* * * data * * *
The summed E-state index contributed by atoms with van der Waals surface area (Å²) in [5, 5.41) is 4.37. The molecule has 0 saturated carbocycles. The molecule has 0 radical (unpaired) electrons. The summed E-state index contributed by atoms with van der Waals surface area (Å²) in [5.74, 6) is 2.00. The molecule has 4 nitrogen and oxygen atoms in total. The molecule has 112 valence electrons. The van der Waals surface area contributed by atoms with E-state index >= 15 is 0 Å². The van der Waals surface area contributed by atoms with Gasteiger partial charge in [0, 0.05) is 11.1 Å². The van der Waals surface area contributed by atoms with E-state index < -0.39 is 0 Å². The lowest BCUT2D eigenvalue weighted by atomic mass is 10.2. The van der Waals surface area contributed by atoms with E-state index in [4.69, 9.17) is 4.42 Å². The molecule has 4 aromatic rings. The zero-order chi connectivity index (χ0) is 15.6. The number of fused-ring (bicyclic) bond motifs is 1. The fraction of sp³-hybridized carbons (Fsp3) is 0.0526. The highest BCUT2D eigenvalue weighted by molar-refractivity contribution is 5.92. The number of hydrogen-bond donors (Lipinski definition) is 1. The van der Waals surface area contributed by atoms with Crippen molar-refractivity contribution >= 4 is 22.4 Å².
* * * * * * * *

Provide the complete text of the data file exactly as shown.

The summed E-state index contributed by atoms with van der Waals surface area (Å²) in [5, 5.41) is 4.37. The molecule has 0 saturated carbocycles. The molecule has 0 radical (unpaired) electrons. The summed E-state index contributed by atoms with van der Waals surface area (Å²) in [5.74, 6) is 2.00. The molecule has 4 nitrogen and oxygen atoms in total. The molecule has 112 valence electrons. The van der Waals surface area contributed by atoms with E-state index >= 15 is 0 Å². The van der Waals surface area contributed by atoms with Gasteiger partial charge in [0, 0.05) is 11.1 Å². The van der Waals surface area contributed by atoms with E-state index < -0.39 is 0 Å². The lowest BCUT2D eigenvalue weighted by atomic mass is 10.2. The van der Waals surface area contributed by atoms with E-state index in [4.69, 9.17) is 4.42 Å². The molecule has 4 aromatic rings. The zero-order chi connectivity index (χ0) is 15.6. The number of fused-ring (bicyclic) bond motifs is 1. The fraction of sp³-hybridized carbons (Fsp3) is 0.0526. The highest BCUT2D eigenvalue weighted by molar-refractivity contribution is 5.92. The number of hydrogen-bond donors (Lipinski definition) is 1. The van der Waals surface area contributed by atoms with Crippen molar-refractivity contribution >= 4 is 22.4 Å².